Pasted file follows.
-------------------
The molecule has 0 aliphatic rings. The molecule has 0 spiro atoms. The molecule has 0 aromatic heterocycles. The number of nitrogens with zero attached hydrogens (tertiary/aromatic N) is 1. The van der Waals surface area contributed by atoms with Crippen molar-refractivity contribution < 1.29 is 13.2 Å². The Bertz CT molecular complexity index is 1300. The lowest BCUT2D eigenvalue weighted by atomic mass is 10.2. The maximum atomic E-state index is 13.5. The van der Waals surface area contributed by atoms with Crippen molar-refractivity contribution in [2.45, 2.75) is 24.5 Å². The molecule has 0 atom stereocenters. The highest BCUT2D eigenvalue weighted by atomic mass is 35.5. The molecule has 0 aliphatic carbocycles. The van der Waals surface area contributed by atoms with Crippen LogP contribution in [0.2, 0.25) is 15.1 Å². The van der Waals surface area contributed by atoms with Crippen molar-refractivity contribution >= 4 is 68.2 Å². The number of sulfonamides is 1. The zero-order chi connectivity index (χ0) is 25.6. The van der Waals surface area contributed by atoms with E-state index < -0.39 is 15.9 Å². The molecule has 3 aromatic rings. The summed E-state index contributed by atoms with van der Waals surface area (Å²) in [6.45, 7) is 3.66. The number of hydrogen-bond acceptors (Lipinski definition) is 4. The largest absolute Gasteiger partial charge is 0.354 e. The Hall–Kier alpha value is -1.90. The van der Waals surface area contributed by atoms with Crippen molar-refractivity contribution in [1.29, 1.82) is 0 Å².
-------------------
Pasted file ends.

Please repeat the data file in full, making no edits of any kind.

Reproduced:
The molecule has 0 aliphatic rings. The molecule has 0 spiro atoms. The molecule has 0 aromatic heterocycles. The number of nitrogens with zero attached hydrogens (tertiary/aromatic N) is 1. The van der Waals surface area contributed by atoms with Crippen molar-refractivity contribution < 1.29 is 13.2 Å². The Bertz CT molecular complexity index is 1300. The lowest BCUT2D eigenvalue weighted by atomic mass is 10.2. The maximum atomic E-state index is 13.5. The van der Waals surface area contributed by atoms with Crippen molar-refractivity contribution in [2.45, 2.75) is 24.5 Å². The molecule has 0 atom stereocenters. The highest BCUT2D eigenvalue weighted by atomic mass is 35.5. The molecule has 0 aliphatic carbocycles. The van der Waals surface area contributed by atoms with Crippen LogP contribution in [0.2, 0.25) is 15.1 Å². The van der Waals surface area contributed by atoms with Crippen molar-refractivity contribution >= 4 is 68.2 Å². The number of sulfonamides is 1. The zero-order chi connectivity index (χ0) is 25.6. The van der Waals surface area contributed by atoms with E-state index < -0.39 is 15.9 Å². The molecule has 3 aromatic rings. The summed E-state index contributed by atoms with van der Waals surface area (Å²) in [6.45, 7) is 3.66. The number of hydrogen-bond acceptors (Lipinski definition) is 4. The largest absolute Gasteiger partial charge is 0.354 e. The Hall–Kier alpha value is -1.90. The van der Waals surface area contributed by atoms with Crippen molar-refractivity contribution in [1.29, 1.82) is 0 Å².